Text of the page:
Rosemary Joshua, as Semele in Handel's opera of 1743, might just do it with Endless Pleasure, Endless Love [Amazon] out on Chandos.
St Valentine's Day Fancies
Let me adopt my best continental-style Renzo Cesana voice for Saint Valentine's day. Today, we shall live on kisses and champagne, and allow ourselves to be almost French-like in emotional openness — it's the champagne talking.
Let's get back to the traditional stiff upper-lip and reserve tomorrow though, please.
I think we should have some Roses de Reims biscuits handy too. We're bound to get a bit peckish later. The biscuits are made by Fossier (1756) of Reims, France.
Perfect for dipping in champagne since 1691.
Thursday, 13 February 2014
Eros - Love Your Beard
Following our recent highly successful trials of First Olympian beard oils, I've taken delivery of a new consignment of Eros. It's a big bottle this time.
I'm going to ladle it on and see if I can influence the outcome on St. Valentine's Day. I'm fully expecting to have red roses hurled at me by strangers in the street; and it's likely there will be an impromptu marriage proposal here and there. Science backs up this hypothesis.
Historical note: It appears that St. Valentine sported a beard of some significance if the Byzantine likeness above is anything to go buy. A beard icon, indeed.
Wednesday, 12 February 2014
Tweed Things from Holland Esquire
A couple of tweed items from Holland Esquire, chaps.
Below you see the Dogtooth Tweed Jacket, which is followed by the Tweed Back Chunky Cardigan
The jacket is available in a limited edition of 20. Slim-fitting, it is made from Abraham Moon tweed with black suede arm patches. The resin buttons have hand-drawn illustrations of British dog breeds.
The dog above is called Jack “The Champion Ratter” — from owner Nick Holland's collection of weird and wonderful objects, and now stuffed for posterity. It is the inspiration for the jacket, and perhaps an inspiration to us all.
Here we have a combination of two of our favourite things: cardigan and tweed. The Tweed Back Chunky Cardigan has a back panel of tweed sewn in. Ingenious.
About Holland Esquire
Nottingham-based Holland Esquire was started by tailor Nick Holland in 2001, who designs each collection. Hand-stitched customisations and bright contrasting linings are features of their jackets, which are made in limited production runs.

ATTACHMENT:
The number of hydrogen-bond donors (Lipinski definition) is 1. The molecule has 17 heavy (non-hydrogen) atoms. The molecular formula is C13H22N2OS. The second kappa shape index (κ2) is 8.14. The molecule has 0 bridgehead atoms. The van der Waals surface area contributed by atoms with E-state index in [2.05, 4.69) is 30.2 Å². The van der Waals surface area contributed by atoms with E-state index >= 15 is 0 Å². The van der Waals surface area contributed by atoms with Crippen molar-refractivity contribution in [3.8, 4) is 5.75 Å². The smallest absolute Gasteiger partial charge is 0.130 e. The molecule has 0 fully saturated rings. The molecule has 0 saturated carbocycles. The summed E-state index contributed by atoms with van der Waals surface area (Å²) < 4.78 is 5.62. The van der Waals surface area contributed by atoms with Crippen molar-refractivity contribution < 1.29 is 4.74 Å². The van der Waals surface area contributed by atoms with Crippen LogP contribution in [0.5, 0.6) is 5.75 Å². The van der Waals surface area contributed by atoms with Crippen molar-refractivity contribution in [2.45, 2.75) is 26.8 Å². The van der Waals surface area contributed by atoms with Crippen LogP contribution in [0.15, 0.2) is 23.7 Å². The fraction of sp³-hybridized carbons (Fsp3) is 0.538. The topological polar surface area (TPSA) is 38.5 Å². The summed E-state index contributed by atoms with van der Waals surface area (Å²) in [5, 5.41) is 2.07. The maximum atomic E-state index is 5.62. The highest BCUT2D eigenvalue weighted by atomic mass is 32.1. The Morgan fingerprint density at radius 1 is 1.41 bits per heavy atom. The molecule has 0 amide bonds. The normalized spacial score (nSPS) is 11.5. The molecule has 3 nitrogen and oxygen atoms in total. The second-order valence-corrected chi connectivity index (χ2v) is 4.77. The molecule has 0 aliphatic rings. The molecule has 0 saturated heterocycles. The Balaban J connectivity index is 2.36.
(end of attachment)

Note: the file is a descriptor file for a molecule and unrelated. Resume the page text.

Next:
Most of the fabrics used by Holland Esquire are from British mills and the designs are exclusive to them. I'm not sure where the clothes are made though, so it's label-checking time.
Monday, 10 February 2014
Eithen Sweet - Tailor
We've been trying to land Eithen Sweet as a pin-up ever since we saw him on Britain's Best Young Tailor a couple of years ago. It's been a bloody long time. He's busy. We're lazy. But now we have a splendid couple of photos and Eithen's fine words. Things work out in the end. What's the rush?
Eithen is currently bespoke cutter at Thom Sweeney. His passion for tailoring puts him at the vanguard of a new wave of custodians of timeless British style.
Thanks to Eithen for his contribution, and for adding a stylish lustre to our pages.
About the Photo
"It's all about clothing. It's really quite simple, I'm a tailor, 21, from the countryside, and like all tailors I'm obsessed by the idea of making the perfect garment.
"It began at 16, ripping apart jackets from charity shops and failing miserably at putting them back together. I needed to learn. At 17 I found myself on the row [Savile Row], standing outside Maurice Sedwell and too intimidated to ring the bell... I eventually did ring the bell and that was my lucky day. This is where it all began.
"I packed up and headed for the city. Fours years on, with much midnight oil burnt and plenty of misplaced needles, I'm a bespoke cutter in the world of Thom Sweeney
"Tailoring takes time, everything about it. There is always something to do and always something to learn. Which leads me on to my other love, it's still clothing it's just older: vintage clothes. For the first few years my Sunday job was working in Hornets of Kensington, my second home in fact. Any menswear enthusiasts would know this haunt. I met many a familiar face in there, and came across some authentic tailoring rarities, It's not often you can dive inside a bespoke tail coat from 1910. It's surprising what you can learn from an old coat. For me, this was priceless education.